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Tied, but not to Obama

Allen and Kaine tied for 2012 Senate race; Dems may not suffer much from Obama connection

Tim Kaine (kaineforva.com)

Tied, but not to Obama

With 14 months remaining until the 2012 election, Virginia's U.S. Senate race is a statistical dead heat. Republican George Allen leads Democrat Tim Kaine 42% to 39% with 19% undecided, according to a poll released today by The Institute for Policy and Opinion Research at Roanoke College.

Virginia, which went for President Obama in 2008 but has a Republican governor, is a battleground state for 2012, important both for the presidency and control of the U.S. Senate. Kaine leads among moderates (52%-30%), but Allen leads among independents (42%-33%).

The results suggest that Virginia Democrats, starting to distance themselves from the President over his sinking poll numbers in the state, may not suffer as much as Republicans hope from the connection. At least one Democrat, state Sen. Phillip Puckett, said last week he would not support Obama's re-election in 2012 because the president is not a strong proponent of coal, a staple of his southwestern district. "It's very clear to me that the administration does not support the coal industry in a way that's beneficial to our area. So, I don't plan to support President Obama for re-election," he told WJHL-TV.

Neither Allen nor Kaine have won their party primaries yet. This poll offered three options: Kaine, Allen, and "someone else/undecided," leaving out candidates such as Tea Party-supported GOP candidate Jamie Radtke.

The poll also posed hypothetical matchups. President Obama trails a generic (unnamed) Republican 41% to 33%, he trails Mitt Romney 45% to 37% and Rick Perry by a statistically insignificant 42% to 40%. However, Obama leads potential opponents Michele Bachmann (46% to 35%), Ron Paul (43% to 33%), and Sarah Palin (50% to 31%). Looking only at registered voters, none of those margins change by more than 1 percent and several do not change at all.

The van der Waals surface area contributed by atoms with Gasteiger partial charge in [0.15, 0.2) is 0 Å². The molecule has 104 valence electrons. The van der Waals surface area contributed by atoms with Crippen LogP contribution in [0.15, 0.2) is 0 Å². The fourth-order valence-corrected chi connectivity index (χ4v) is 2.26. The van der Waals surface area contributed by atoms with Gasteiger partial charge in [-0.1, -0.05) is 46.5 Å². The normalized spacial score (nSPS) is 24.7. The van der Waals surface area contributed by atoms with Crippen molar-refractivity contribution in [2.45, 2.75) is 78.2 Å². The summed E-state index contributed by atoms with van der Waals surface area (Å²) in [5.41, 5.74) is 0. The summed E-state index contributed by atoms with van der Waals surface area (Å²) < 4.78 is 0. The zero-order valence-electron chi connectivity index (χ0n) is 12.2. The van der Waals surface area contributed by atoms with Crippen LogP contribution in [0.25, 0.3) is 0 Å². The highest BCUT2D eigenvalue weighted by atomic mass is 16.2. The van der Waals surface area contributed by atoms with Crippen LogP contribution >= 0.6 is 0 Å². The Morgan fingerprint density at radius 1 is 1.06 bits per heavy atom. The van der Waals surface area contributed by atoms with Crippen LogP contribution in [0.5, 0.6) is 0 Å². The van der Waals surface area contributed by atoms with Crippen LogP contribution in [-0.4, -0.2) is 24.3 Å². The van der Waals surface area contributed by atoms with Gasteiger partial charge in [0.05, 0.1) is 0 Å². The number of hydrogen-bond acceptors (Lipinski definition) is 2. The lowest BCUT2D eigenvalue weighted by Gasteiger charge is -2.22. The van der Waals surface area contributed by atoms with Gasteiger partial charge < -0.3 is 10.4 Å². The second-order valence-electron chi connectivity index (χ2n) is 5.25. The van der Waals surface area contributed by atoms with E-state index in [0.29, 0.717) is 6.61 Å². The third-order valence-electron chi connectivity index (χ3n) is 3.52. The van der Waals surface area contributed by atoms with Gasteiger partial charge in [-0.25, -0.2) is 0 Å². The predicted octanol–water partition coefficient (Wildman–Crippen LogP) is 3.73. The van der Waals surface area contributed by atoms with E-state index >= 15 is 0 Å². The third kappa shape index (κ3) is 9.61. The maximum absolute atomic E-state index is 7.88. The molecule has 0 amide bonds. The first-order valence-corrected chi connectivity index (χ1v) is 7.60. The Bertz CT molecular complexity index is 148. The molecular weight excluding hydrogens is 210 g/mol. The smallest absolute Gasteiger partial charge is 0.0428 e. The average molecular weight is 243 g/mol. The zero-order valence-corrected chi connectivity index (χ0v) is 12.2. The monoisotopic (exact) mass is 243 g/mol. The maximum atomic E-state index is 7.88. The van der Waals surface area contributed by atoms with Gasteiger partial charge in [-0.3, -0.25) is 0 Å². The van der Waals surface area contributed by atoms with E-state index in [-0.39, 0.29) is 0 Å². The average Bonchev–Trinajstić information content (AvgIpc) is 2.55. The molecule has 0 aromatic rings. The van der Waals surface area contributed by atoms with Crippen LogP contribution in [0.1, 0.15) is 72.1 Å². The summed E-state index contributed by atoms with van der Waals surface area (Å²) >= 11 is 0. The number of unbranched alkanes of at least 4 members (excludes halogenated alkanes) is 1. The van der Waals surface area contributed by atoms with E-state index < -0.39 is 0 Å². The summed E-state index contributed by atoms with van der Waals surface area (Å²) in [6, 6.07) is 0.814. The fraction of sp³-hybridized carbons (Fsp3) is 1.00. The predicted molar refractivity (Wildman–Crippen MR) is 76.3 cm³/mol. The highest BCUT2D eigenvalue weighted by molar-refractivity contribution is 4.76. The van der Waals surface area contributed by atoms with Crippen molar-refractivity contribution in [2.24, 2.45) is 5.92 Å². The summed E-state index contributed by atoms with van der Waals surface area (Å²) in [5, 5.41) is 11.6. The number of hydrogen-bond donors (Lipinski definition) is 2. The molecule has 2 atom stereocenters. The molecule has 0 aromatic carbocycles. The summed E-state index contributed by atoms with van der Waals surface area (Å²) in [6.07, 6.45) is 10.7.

The poll includes interviews conducted with 601 residents of the Old Dominion between September 6 and September 17. Its margin of error is 4 percent.

A plurality of Virginians (49%) think the state is headed in the right direction, but an overwhelming majority (81%) think the country is on the wrong track.

Obama's approval rating is 39%, while 54% disapprove of the job he is doing as President. Congress gets an 11% approval rating. Virginia House members enjoy a 41% approval rating while Virginia Gov. Bob McDonnell has an approval rating of 67%.

Respondents were evenly split (48% to 48%) between thinking that elected officials should vote the way their constituents prefer or vote for what the representative thinks is best for the country.

Citizens also appear to be strongly in favor of political compromise. More than two-thirds (68%) think elected officials should compromise to get things done rather than holding firm to their beliefs if that could lead to gridlock. A majority (56%) said they would vote for a candidate who said they would compromise over a candidate who said they would stand on their principles (32%). Not surprisingly then, 71% of the respondents think that gridlock in Washington is more the result of political gamesmanship, rather than a reflection of genuinely different views regarding what is best for the country (22%).

Virginians judge unemployment to be a more serious problem than the budget deficit by nearly a 3:1 margin (65% to 21%).

A majority of respondents (58%) think the government can safely run a smaller deficit, while 35% think the budget must be balanced. Virginians prefer that the deficit be reduced through a combination of budget cuts and tax increases (66%) but 29% prefer budget cuts alone. Only 4% prefer tax increases alone.

Majorities think the deficit can be significantly reduced without cutting entitlement programs such as Social Security, Medicare and Medicaid (62%), without raising taxes on most Americans (59%) and without cutting other important programs (51%).

"While the election of 2012 is still a long way off-14 months is an eternity in political time-it appears that the Senate race may well be nip-and-tuck for the next year and beyond," said Dr. Harry Wilson, the director of the Institute for Policy and Opinion Research. "At the same time, President Obama's campaign has to be concerned about the possibility of losing Virginia in 2012 after putting the state in the Democratic column in 2008."

"Virginians claim to prefer political compromise over sticking to principle," Wilson said, "even to the point of voting for a candidate who said they would compromise. Of course, no candidate is likely to test that assertion. Conventional political wisdom holds that opening oneself up to the claim of being wishy-washy is a recipe for defeat."

"Virginians clearly want more jobs," Wilson said, "even at the cost of short-term deficit increases. And they think, perhaps incorrectly, that significant deficit reduction can be achieved without broadly shared pain."

The Associated Press contributed to this report.

Les Sillars

Les is a WORLD Radio correspondent and commentator. He previously spent two decades as WORLD Magazine’s Mailbag editor. Les directs the journalism program at Patrick Henry College in Purcellville, Va.

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